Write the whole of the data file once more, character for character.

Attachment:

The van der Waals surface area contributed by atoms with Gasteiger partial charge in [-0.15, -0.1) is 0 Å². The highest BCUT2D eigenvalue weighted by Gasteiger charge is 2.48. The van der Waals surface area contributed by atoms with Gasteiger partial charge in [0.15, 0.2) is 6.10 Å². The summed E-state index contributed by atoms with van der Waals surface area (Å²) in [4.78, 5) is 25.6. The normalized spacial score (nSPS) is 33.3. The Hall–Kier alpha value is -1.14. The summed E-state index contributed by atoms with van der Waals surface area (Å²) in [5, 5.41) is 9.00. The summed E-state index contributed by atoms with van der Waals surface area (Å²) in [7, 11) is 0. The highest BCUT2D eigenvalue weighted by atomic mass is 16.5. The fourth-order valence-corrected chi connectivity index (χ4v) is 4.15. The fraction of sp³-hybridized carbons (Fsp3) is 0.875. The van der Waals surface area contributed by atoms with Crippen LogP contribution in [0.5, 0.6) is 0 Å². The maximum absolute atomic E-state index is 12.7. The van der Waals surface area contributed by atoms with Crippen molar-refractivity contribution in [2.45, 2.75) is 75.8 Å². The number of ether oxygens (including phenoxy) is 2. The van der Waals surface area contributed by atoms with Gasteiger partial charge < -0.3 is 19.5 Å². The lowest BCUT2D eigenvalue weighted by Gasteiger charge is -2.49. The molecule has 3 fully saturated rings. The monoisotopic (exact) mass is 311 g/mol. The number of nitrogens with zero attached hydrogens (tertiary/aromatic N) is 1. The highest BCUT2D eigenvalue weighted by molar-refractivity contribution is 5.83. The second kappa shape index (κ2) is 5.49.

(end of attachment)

The van der Waals surface area contributed by atoms with Gasteiger partial charge in [-0.15, -0.1) is 0 Å². The highest BCUT2D eigenvalue weighted by Gasteiger charge is 2.48. The van der Waals surface area contributed by atoms with Gasteiger partial charge in [0.15, 0.2) is 6.10 Å². The summed E-state index contributed by atoms with van der Waals surface area (Å²) in [4.78, 5) is 25.6. The normalized spacial score (nSPS) is 33.3. The Hall–Kier alpha value is -1.14. The summed E-state index contributed by atoms with van der Waals surface area (Å²) in [5, 5.41) is 9.00. The summed E-state index contributed by atoms with van der Waals surface area (Å²) in [7, 11) is 0. The highest BCUT2D eigenvalue weighted by atomic mass is 16.5. The fourth-order valence-corrected chi connectivity index (χ4v) is 4.15. The fraction of sp³-hybridized carbons (Fsp3) is 0.875. The van der Waals surface area contributed by atoms with Crippen LogP contribution in [0.5, 0.6) is 0 Å². The maximum absolute atomic E-state index is 12.7. The van der Waals surface area contributed by atoms with Crippen molar-refractivity contribution in [2.45, 2.75) is 75.8 Å². The number of ether oxygens (including phenoxy) is 2. The van der Waals surface area contributed by atoms with Gasteiger partial charge < -0.3 is 19.5 Å². The lowest BCUT2D eigenvalue weighted by Gasteiger charge is -2.49. The molecule has 3 fully saturated rings. The monoisotopic (exact) mass is 311 g/mol. The number of nitrogens with zero attached hydrogens (tertiary/aromatic N) is 1. The highest BCUT2D eigenvalue weighted by molar-refractivity contribution is 5.83. The second kappa shape index (κ2) is 5.49.